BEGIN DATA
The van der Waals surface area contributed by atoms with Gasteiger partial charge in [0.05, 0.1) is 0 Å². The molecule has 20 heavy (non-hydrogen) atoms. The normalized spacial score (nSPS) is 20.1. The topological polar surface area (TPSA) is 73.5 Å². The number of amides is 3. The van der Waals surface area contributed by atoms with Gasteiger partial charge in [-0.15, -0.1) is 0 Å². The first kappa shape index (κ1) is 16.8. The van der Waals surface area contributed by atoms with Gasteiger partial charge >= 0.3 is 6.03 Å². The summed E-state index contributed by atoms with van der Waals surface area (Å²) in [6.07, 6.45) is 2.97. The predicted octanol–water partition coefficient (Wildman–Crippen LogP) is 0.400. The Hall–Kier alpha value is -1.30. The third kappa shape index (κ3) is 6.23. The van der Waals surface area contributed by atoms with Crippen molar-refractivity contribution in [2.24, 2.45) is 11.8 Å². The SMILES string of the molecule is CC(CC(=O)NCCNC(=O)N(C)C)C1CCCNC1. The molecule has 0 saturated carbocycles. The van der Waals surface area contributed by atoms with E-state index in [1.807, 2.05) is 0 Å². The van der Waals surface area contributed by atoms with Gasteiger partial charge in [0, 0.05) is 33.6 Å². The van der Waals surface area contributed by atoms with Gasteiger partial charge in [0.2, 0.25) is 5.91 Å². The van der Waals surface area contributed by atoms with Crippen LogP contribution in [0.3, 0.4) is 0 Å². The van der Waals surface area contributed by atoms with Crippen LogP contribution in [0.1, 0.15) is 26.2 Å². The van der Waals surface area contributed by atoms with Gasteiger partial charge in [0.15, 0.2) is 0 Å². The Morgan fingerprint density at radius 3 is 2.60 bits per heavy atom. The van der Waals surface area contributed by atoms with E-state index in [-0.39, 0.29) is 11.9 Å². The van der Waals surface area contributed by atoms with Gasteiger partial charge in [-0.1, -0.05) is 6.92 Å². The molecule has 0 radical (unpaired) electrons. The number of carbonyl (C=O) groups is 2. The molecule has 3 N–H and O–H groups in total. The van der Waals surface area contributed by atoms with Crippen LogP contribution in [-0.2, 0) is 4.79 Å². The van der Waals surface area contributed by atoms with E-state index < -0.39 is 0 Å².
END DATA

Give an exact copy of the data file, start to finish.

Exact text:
The van der Waals surface area contributed by atoms with Gasteiger partial charge in [0.05, 0.1) is 0 Å². The molecule has 20 heavy (non-hydrogen) atoms. The normalized spacial score (nSPS) is 20.1. The topological polar surface area (TPSA) is 73.5 Å². The number of amides is 3. The van der Waals surface area contributed by atoms with Gasteiger partial charge in [-0.15, -0.1) is 0 Å². The first kappa shape index (κ1) is 16.8. The van der Waals surface area contributed by atoms with Gasteiger partial charge >= 0.3 is 6.03 Å². The summed E-state index contributed by atoms with van der Waals surface area (Å²) in [6.07, 6.45) is 2.97. The predicted octanol–water partition coefficient (Wildman–Crippen LogP) is 0.400. The Hall–Kier alpha value is -1.30. The third kappa shape index (κ3) is 6.23. The van der Waals surface area contributed by atoms with Crippen molar-refractivity contribution in [2.24, 2.45) is 11.8 Å². The SMILES string of the molecule is CC(CC(=O)NCCNC(=O)N(C)C)C1CCCNC1. The molecule has 0 saturated carbocycles. The van der Waals surface area contributed by atoms with E-state index in [1.807, 2.05) is 0 Å². The van der Waals surface area contributed by atoms with Gasteiger partial charge in [0, 0.05) is 33.6 Å². The van der Waals surface area contributed by atoms with Gasteiger partial charge in [0.2, 0.25) is 5.91 Å². The van der Waals surface area contributed by atoms with Crippen LogP contribution in [0.3, 0.4) is 0 Å². The van der Waals surface area contributed by atoms with Crippen LogP contribution in [0.1, 0.15) is 26.2 Å². The van der Waals surface area contributed by atoms with Gasteiger partial charge in [0.15, 0.2) is 0 Å². The Morgan fingerprint density at radius 3 is 2.60 bits per heavy atom. The van der Waals surface area contributed by atoms with E-state index in [-0.39, 0.29) is 11.9 Å². The van der Waals surface area contributed by atoms with Gasteiger partial charge in [-0.1, -0.05) is 6.92 Å². The molecule has 0 radical (unpaired) electrons. The number of carbonyl (C=O) groups is 2. The molecule has 3 N–H and O–H groups in total. The van der Waals surface area contributed by atoms with Crippen LogP contribution in [-0.2, 0) is 4.79 Å². The van der Waals surface area contributed by atoms with E-state index < -0.39 is 0 Å².